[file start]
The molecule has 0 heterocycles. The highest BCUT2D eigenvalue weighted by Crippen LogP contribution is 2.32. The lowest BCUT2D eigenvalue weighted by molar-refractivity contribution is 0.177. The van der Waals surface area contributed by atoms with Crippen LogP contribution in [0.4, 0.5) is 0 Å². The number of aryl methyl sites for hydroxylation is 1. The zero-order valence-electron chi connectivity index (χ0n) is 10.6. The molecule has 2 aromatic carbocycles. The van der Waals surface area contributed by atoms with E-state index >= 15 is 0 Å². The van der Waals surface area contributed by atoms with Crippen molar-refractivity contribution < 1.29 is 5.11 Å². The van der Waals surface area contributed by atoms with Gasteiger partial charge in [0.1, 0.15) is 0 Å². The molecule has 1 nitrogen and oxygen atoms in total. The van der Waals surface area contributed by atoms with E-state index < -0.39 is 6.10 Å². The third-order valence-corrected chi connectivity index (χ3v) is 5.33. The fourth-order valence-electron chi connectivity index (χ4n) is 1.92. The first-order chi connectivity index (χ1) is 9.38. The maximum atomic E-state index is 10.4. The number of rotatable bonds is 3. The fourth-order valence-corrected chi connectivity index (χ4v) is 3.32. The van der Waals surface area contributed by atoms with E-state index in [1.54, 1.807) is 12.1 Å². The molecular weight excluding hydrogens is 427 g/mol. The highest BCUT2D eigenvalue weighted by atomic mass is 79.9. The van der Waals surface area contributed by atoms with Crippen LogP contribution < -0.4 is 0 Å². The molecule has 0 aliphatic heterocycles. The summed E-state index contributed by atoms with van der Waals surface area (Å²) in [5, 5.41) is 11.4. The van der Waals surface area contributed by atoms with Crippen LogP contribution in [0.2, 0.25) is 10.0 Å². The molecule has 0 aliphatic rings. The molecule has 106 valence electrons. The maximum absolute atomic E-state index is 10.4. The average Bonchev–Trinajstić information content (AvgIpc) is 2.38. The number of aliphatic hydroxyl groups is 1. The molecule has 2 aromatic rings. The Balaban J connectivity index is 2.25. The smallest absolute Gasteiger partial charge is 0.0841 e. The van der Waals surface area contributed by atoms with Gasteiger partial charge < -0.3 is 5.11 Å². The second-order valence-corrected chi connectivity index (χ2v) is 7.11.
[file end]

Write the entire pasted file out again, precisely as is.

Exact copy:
The molecule has 0 heterocycles. The highest BCUT2D eigenvalue weighted by Crippen LogP contribution is 2.32. The lowest BCUT2D eigenvalue weighted by molar-refractivity contribution is 0.177. The van der Waals surface area contributed by atoms with Crippen LogP contribution in [0.4, 0.5) is 0 Å². The number of aryl methyl sites for hydroxylation is 1. The zero-order valence-electron chi connectivity index (χ0n) is 10.6. The molecule has 2 aromatic carbocycles. The van der Waals surface area contributed by atoms with E-state index >= 15 is 0 Å². The van der Waals surface area contributed by atoms with Crippen molar-refractivity contribution < 1.29 is 5.11 Å². The van der Waals surface area contributed by atoms with Gasteiger partial charge in [0.1, 0.15) is 0 Å². The molecule has 1 nitrogen and oxygen atoms in total. The van der Waals surface area contributed by atoms with E-state index < -0.39 is 6.10 Å². The third-order valence-corrected chi connectivity index (χ3v) is 5.33. The fourth-order valence-electron chi connectivity index (χ4n) is 1.92. The first-order chi connectivity index (χ1) is 9.38. The maximum atomic E-state index is 10.4. The number of rotatable bonds is 3. The fourth-order valence-corrected chi connectivity index (χ4v) is 3.32. The van der Waals surface area contributed by atoms with E-state index in [1.54, 1.807) is 12.1 Å². The molecular weight excluding hydrogens is 427 g/mol. The highest BCUT2D eigenvalue weighted by atomic mass is 79.9. The van der Waals surface area contributed by atoms with Crippen LogP contribution < -0.4 is 0 Å². The molecule has 0 aliphatic heterocycles. The summed E-state index contributed by atoms with van der Waals surface area (Å²) in [5, 5.41) is 11.4. The van der Waals surface area contributed by atoms with Crippen LogP contribution in [0.2, 0.25) is 10.0 Å². The molecule has 0 aliphatic rings. The molecule has 106 valence electrons. The maximum absolute atomic E-state index is 10.4. The average Bonchev–Trinajstić information content (AvgIpc) is 2.38. The number of aliphatic hydroxyl groups is 1. The molecule has 2 aromatic rings. The Balaban J connectivity index is 2.25. The smallest absolute Gasteiger partial charge is 0.0841 e. The van der Waals surface area contributed by atoms with Gasteiger partial charge < -0.3 is 5.11 Å². The second-order valence-corrected chi connectivity index (χ2v) is 7.11.